For the parent of a child with oppositional defiant disorder, almost any interaction can become a battle. However, while the parent usually only wants to restore some level of peace and order in the household, the oppositional defiant child is determined to win the battle at all costs. To teach an oppositional child better coping skills, avoid direct conflict whenever possible.
Oppositional Defiant Disorder
Children with oppositional defiant disorder refuse to acknowledge the authority of their parents or teachers. According to Michigan State University's website on ODD, children with this disorder react with extreme anger, defiance and disrespect against any attempt to tell them what to do or what not to do. They may also go out of their way to try to provoke anger from other people. When confronted with the consequences of their actions, they usually try to blame someone else. Because children with ODD are willing to escalate every conflict regardless of the consequences, indirect methods are often more effective with them.
Positive reinforcement is more effective with oppositional children than negative reinforcement. According to a 2011 article by Childswork/Childsplay, parents should try to create as many emotionally positive experiences as possible for a child with ODD. Praise your oppositional child whenever he does the right thing. Avoid giving him direct commands except for the most important issues. Model the behavior you want to see and praise your child when he imitates the behavior. For instance, if you want to teach him to handle a conflict with his sibling without throwing a temper tantrum, it is more effective to demonstrate your own ability to stay calm and reasonable under pressure than to tell him how he should handle the situation.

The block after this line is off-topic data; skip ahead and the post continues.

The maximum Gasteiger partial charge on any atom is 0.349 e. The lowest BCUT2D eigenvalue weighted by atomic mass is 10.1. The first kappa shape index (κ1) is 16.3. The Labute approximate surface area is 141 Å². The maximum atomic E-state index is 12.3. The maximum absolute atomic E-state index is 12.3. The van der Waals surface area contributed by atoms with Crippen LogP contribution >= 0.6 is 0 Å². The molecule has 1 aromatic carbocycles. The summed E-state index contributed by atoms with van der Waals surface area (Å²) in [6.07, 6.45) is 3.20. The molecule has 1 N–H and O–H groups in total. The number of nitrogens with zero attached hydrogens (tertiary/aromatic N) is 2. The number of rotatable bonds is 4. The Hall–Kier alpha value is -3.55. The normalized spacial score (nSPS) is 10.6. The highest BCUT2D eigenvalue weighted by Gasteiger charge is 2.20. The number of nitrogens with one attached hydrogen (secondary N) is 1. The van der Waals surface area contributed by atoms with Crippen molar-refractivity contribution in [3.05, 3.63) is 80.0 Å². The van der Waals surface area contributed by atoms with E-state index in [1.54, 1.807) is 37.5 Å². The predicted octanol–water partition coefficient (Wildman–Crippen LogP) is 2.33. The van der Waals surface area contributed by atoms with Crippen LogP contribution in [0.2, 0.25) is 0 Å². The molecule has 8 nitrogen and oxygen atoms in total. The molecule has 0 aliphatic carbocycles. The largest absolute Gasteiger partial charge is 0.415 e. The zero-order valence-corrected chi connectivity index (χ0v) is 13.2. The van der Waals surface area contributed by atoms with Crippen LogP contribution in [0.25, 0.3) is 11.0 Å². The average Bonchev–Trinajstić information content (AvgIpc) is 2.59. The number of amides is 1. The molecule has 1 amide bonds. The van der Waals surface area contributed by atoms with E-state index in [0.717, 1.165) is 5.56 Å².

According to Childswork/Childsplay, children with ODD respond better to rewards than punishments. Create a set of clearly defined rewards your child can earn by demonstrating appropriate behavior. The purpose of using rewards is to teach your child better social skills based on cooperation and compromise rather than conflict and defiance. Reward behaviors such as getting up for school on time, discussing issues without getting angry and treating others with kindness. Emphasize rewards as much as possible and treat consequences as a last resort.
A child with ODD is likely to respond to any consequences with an angry outburst, so consequences should be reserved for the most important issues and applied only when necessary. According to marriage and family therapist Marilyn Adams, you should structure your family life so that you control a range of consequences that your child cannot prevent you from applying. For instance, if you take away the remote control your child cannot play video games or watch TV. Although the use of rewards and consequences can help you teach your child better coping skills, ODD is a serious mental health problem and always requires professional assistance.